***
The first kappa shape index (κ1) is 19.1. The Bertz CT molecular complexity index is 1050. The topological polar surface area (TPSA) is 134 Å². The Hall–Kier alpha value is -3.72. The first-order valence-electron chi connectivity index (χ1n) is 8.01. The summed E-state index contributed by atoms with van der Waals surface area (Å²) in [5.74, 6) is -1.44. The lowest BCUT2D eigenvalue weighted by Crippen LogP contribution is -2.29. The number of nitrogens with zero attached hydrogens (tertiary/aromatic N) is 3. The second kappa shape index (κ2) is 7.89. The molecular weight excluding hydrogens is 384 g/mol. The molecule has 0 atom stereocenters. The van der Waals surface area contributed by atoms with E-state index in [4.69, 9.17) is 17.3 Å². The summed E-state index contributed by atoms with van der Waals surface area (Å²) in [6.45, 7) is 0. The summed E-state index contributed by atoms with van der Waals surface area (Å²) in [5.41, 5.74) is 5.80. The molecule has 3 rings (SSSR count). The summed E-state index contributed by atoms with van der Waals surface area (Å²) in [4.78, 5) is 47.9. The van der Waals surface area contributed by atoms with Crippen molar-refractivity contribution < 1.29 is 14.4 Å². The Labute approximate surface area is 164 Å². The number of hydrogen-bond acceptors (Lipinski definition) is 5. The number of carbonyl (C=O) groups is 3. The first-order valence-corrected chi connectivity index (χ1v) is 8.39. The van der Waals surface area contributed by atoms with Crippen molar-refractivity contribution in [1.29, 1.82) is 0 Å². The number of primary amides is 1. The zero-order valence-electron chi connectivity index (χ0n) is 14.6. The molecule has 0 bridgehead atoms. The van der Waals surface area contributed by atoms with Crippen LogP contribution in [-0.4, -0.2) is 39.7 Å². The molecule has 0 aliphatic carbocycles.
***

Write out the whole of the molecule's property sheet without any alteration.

The first kappa shape index (κ1) is 19.1. The Bertz CT molecular complexity index is 1050. The topological polar surface area (TPSA) is 134 Å². The Hall–Kier alpha value is -3.72. The first-order valence-electron chi connectivity index (χ1n) is 8.01. The summed E-state index contributed by atoms with van der Waals surface area (Å²) in [5.74, 6) is -1.44. The lowest BCUT2D eigenvalue weighted by Crippen LogP contribution is -2.29. The number of nitrogens with zero attached hydrogens (tertiary/aromatic N) is 3. The second kappa shape index (κ2) is 7.89. The molecular weight excluding hydrogens is 384 g/mol. The molecule has 0 atom stereocenters. The van der Waals surface area contributed by atoms with E-state index in [4.69, 9.17) is 17.3 Å². The summed E-state index contributed by atoms with van der Waals surface area (Å²) in [6.45, 7) is 0. The summed E-state index contributed by atoms with van der Waals surface area (Å²) in [5.41, 5.74) is 5.80. The molecule has 3 rings (SSSR count). The summed E-state index contributed by atoms with van der Waals surface area (Å²) in [4.78, 5) is 47.9. The van der Waals surface area contributed by atoms with Crippen molar-refractivity contribution < 1.29 is 14.4 Å². The Labute approximate surface area is 164 Å². The number of hydrogen-bond acceptors (Lipinski definition) is 5. The number of carbonyl (C=O) groups is 3. The first-order valence-corrected chi connectivity index (χ1v) is 8.39. The van der Waals surface area contributed by atoms with Crippen molar-refractivity contribution in [1.29, 1.82) is 0 Å². The number of primary amides is 1. The zero-order valence-electron chi connectivity index (χ0n) is 14.6. The molecule has 0 bridgehead atoms. The van der Waals surface area contributed by atoms with Crippen LogP contribution in [-0.4, -0.2) is 39.7 Å². The molecule has 0 aliphatic carbocycles.